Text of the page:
Instead of just having the movie soundtrack of a lifetime, the title track of the album might be one of the greatest ballads ever written. Which is strange because it’s actually a breakup song. For all of the fun summer jams on the list, this feels like Prince having an emotional exorcism onstage, knowing that he wants nothing more than to see his lover again dancing in the rain.

Even outside the context of the film, you only get this kind of euphoric experience once in a decade, featuring one of the most emotional guitar solos ever put to tape and a chorus that may as well be a mantra to anyone who’s ever felt heartbroken. Prince was probably a certifiable genius among other musicians, and with ‘Purple Rain’, he gave us the kind of song that starts in summer and continues on throughout the cosmos until the end of time.

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2. ‘School’s Out’ – Alice Cooper (1972)

No one really expected someone like Alice Cooper to come up with one of the best summer songs ever. If anything, the man behind some of the most horrific displays of shock rock should be more inclined to make the perfect Halloween album than anything having to do with days filled with getting a tan and drinking your troubles away. Nevertheless, everyone had to go to school at some point, and with just the right idea, Cooper became one of the biggest poster children for summer vacation.

Compared to the other theatrical songs in his catalogue, Cooper figured that the greatest feeling a kid could ask for was the last three minutes before the last day of school ends. With that in mind, ‘School’s Out’ is the sound of pure anarchy, as Cooper brings in every school-related pun he can think of alongside ferocious guitar work from Glen Buxton and Michael Bruce.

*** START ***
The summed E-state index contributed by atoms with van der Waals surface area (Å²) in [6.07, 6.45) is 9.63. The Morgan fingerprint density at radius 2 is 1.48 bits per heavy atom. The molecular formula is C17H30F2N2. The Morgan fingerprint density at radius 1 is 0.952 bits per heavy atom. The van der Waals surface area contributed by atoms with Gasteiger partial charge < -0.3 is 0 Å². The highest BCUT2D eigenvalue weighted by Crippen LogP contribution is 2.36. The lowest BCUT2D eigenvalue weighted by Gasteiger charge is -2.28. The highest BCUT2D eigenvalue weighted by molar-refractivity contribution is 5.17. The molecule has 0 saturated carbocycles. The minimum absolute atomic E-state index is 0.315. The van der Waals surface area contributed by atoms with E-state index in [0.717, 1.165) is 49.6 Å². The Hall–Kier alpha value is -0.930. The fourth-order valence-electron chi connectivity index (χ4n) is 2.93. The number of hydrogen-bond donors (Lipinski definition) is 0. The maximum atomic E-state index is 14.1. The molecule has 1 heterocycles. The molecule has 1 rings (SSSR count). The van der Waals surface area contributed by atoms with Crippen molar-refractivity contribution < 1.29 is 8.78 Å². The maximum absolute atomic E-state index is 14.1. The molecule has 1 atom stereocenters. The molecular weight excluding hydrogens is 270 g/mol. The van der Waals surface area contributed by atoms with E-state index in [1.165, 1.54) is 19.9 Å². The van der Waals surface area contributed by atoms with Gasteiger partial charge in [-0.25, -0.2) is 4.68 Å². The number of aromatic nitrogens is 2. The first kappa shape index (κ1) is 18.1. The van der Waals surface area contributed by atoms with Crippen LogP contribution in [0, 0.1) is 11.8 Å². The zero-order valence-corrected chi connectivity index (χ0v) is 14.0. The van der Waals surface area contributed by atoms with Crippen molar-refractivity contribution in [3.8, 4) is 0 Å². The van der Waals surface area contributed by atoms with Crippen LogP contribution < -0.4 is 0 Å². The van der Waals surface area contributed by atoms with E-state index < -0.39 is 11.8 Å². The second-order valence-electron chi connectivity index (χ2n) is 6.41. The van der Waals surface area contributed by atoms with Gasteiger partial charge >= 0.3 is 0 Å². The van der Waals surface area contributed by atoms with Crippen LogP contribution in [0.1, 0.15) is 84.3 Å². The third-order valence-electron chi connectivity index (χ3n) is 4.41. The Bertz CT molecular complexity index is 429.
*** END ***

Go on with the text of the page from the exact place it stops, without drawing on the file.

Cooper already had a habit of being every parent’s worst nightmare, but when ‘School’s Out’ comes on the radio on the final day of school, it’s not a celebration; it’s a warning. The kids are about to get crazy, and the only thing that you can do is prepare for whatever hell they’re bound to raise.

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1. ‘Lucy in the Sky With Diamonds’ – The Beatles (1967)

The Beatles were always at the forefront of culture no matter what year. From the moment they started their reign on The Ed Sullivan Show, every teenager in the world was hanging onto their every word, trying to figure out what new surprise lay in store for them next. After spending the first half of their career running their way through every concert hall that would have them, the band finally departed from the road to give us the intro to The Summer of Love.

Timed perfectly with the beginning of summer in 1967, Sgt Pepper was everything the counterculture felt at the time. If there was one song that said it all for the record, it would have to be ‘Lucy in the Sky With Diamonds’, modelled after a drawing that John Lennon got from his son, Julian. Despite Lennon denouncing the association with the letters ‘LSD’, it’s obvious there are some psychedelic undercurrents to the song, as if they took their traditional rock sound and dipped it in a tub of acid.

With just one album, the band marked a new regime in rock and roll, with everyone from The Doors to Jefferson Airplane getting mainstream exposure with their own odes to various hallucinogenic drugs. The rest of the world was already accustomed to the concept of tuning in and dropping out, but once The Beatles got that mentality onto the charts, it suddenly felt acceptable to mainstream audiences.